He looked at her sideways in profile, such a strange angle always, no wonder that it had obsessed the Egyptians, only one cheek, only one eye with lids so round that even the colour of the eye couldn’t be made out, one ear, the sharp plane of her chin, which was not quite young anymore and the fair hair cut short, got out of the way, which was a child’s still. It was his duty to say something, but not what came uppermost, which was why she was not more worried about his wet clothes.
The cortile was one quarter in pale greenish sunshine and three quarters in shadow and silent. Matthieu, glancing rapidly, classed it as of almost no interest and seedy. They crossed the parking squares reserved for the nocturnal service for heart attacks, to the glass doors between the agent for domestic fuel and the consultant for urinary diseases.
‘You’re sure your father is prepared for my visit?’
‘Of course, of course,’ said Chiara.
The rain had stopped. But just as they left the courtyard one of the cortile’s first floor gutters gave way and discharged a quantity of water which fell sharply behind them and rebounded from the stone flags. Matti’s legs were now as damp as the back of his neck. Grasping his loaf, silent about his discomforts, he felt perversely justified, as though making a necessary sacrifice.
They ascended the stairs, pausing where the steps changed from marble to stone to look out of a round window at a glimpse of the Arno. The river, somewhat above itself with the spring rain, reflected the yellowish light in the yellowish water and threw over the nearby buildings a curious transparency, like painting on glass. Chiara had seen these so often that she no longer noticed it, and stopped only because she had come up this way so often with her father who no longer pretended that he wasn’t pausing for breath.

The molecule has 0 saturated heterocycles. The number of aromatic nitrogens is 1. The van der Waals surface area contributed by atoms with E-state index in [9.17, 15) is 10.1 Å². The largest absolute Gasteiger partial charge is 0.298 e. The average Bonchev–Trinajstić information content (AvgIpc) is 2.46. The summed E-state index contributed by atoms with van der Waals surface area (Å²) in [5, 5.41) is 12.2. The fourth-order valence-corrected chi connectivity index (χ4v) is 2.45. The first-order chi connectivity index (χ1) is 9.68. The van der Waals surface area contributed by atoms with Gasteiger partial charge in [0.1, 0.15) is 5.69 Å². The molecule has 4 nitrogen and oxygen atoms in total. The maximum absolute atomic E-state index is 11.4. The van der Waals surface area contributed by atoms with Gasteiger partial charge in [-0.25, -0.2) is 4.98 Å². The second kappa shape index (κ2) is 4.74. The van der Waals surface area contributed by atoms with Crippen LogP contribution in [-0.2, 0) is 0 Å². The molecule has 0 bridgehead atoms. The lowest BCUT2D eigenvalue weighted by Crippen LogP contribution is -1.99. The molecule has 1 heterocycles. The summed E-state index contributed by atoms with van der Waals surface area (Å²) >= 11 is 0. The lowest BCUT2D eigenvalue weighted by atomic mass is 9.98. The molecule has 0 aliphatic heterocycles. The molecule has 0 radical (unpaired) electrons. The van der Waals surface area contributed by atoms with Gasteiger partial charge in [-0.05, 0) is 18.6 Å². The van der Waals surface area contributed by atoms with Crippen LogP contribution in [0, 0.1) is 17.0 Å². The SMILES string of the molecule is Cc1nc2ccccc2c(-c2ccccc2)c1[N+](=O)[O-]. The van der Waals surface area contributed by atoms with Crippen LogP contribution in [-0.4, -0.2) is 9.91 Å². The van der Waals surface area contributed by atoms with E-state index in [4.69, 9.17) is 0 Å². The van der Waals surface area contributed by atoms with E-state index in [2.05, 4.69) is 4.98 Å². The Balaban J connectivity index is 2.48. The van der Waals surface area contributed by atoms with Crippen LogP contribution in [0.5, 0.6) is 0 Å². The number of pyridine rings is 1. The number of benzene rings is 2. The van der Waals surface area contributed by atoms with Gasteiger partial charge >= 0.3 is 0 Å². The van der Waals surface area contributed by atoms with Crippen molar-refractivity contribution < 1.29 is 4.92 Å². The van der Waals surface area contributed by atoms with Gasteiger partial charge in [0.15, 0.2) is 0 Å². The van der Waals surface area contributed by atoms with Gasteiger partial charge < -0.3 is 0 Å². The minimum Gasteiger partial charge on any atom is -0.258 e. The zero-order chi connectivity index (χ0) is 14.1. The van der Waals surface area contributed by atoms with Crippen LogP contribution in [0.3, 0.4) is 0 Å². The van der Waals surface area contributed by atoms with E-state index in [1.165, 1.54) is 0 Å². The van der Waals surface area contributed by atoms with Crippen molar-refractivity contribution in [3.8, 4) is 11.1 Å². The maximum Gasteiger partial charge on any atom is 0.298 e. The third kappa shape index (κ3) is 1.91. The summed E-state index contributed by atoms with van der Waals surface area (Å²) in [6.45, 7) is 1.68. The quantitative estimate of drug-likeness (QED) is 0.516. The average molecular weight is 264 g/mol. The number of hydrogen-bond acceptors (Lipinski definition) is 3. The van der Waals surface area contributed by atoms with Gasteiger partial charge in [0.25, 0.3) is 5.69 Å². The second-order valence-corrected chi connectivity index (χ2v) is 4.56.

Matti, just behind her as she started up the last flight, thought, she has grazia which from time immemorial has had nothing to do with elegance or even with beauty. Grace is never intended or even deserved. How can it be possible in a girl, with flanks as thin as those, in a dung-coloured raincoat, probably from Standa. It was no compliment to him that she put on a thing like that to drive him into Florence. But her carelessness as to how she looked was, of course, an element of grace, which is unable to concentrate in itself.
‘Here we are, come in,’ said Chiara. The door opened instantly, for Annunziata had seen the car from her kitchen window.
‘This is the dottore Masson, who will want an aperitif. He is a friend of Signorina Barney, you remember her.’
‘I remember her.’
Chiara had undertaken to do her best for this Dr Masson, when she had been asked to do so, entirely on Barney’s account. In the matter of friendship she was Italian entirely.
Barney had refused to make her grand disappointment into a grievance. She did not even want to discuss it or even hint at its marble persistence as of a rock hidden beneath the water which one must take every precaution not to strike.
And yet Chiara, as a true Ridolfi, could not give up hope in at least a partial solution. A relationship must change as soon as a new element enters, and Chiara was still committed to feeling that change was likely to be for the better. She had not too much idea what Dr Masson hoped to do or to find or to help her father to find but she was quite familiar, from Professor Pulci and others, with the extreme passions of the expert cataloguer.
At least Dr Masson had been obliged to ask Barney for something. If the visit was successful, if it was ‘productive’ and ‘interesting’, then at least Barney would have to be thought of as a benefactor. She would stand higher with the changed perspective.